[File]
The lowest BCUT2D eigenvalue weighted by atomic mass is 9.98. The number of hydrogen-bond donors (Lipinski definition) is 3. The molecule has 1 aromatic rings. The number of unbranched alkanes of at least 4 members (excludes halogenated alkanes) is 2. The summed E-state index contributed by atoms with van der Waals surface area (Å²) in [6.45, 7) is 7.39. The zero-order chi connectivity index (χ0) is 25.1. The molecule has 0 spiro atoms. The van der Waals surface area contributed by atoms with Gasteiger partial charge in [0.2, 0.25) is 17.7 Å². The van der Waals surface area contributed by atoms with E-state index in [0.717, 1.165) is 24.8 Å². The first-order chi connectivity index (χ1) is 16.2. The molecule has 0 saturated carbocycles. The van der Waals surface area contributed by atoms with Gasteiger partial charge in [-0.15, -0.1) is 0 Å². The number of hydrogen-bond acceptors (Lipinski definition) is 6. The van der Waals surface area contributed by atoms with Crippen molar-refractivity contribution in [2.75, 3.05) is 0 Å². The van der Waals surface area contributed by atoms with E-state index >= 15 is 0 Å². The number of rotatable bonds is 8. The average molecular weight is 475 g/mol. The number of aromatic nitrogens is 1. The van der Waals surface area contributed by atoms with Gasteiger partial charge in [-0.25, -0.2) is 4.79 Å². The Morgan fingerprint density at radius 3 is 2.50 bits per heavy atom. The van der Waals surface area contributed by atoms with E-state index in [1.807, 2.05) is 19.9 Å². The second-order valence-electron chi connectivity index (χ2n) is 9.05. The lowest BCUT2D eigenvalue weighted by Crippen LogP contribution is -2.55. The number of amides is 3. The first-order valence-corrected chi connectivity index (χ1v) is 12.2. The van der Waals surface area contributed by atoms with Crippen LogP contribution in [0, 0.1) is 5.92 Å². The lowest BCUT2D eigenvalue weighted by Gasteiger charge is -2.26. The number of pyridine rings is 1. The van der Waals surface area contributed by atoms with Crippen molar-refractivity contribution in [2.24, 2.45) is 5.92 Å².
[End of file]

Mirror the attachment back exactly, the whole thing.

The lowest BCUT2D eigenvalue weighted by atomic mass is 9.98. The number of hydrogen-bond donors (Lipinski definition) is 3. The molecule has 1 aromatic rings. The number of unbranched alkanes of at least 4 members (excludes halogenated alkanes) is 2. The summed E-state index contributed by atoms with van der Waals surface area (Å²) in [6.45, 7) is 7.39. The zero-order chi connectivity index (χ0) is 25.1. The molecule has 0 spiro atoms. The van der Waals surface area contributed by atoms with Gasteiger partial charge in [0.2, 0.25) is 17.7 Å². The van der Waals surface area contributed by atoms with E-state index in [0.717, 1.165) is 24.8 Å². The first-order chi connectivity index (χ1) is 16.2. The molecule has 0 saturated carbocycles. The van der Waals surface area contributed by atoms with Gasteiger partial charge in [-0.15, -0.1) is 0 Å². The number of hydrogen-bond acceptors (Lipinski definition) is 6. The van der Waals surface area contributed by atoms with Crippen molar-refractivity contribution in [2.75, 3.05) is 0 Å². The van der Waals surface area contributed by atoms with E-state index >= 15 is 0 Å². The number of rotatable bonds is 8. The average molecular weight is 475 g/mol. The number of aromatic nitrogens is 1. The van der Waals surface area contributed by atoms with Gasteiger partial charge in [-0.25, -0.2) is 4.79 Å². The Morgan fingerprint density at radius 3 is 2.50 bits per heavy atom. The van der Waals surface area contributed by atoms with E-state index in [1.807, 2.05) is 19.9 Å². The second-order valence-electron chi connectivity index (χ2n) is 9.05. The lowest BCUT2D eigenvalue weighted by Crippen LogP contribution is -2.55. The number of amides is 3. The first-order valence-corrected chi connectivity index (χ1v) is 12.2. The van der Waals surface area contributed by atoms with Crippen LogP contribution in [0, 0.1) is 5.92 Å². The lowest BCUT2D eigenvalue weighted by Gasteiger charge is -2.26. The number of pyridine rings is 1. The van der Waals surface area contributed by atoms with Crippen molar-refractivity contribution in [2.24, 2.45) is 5.92 Å².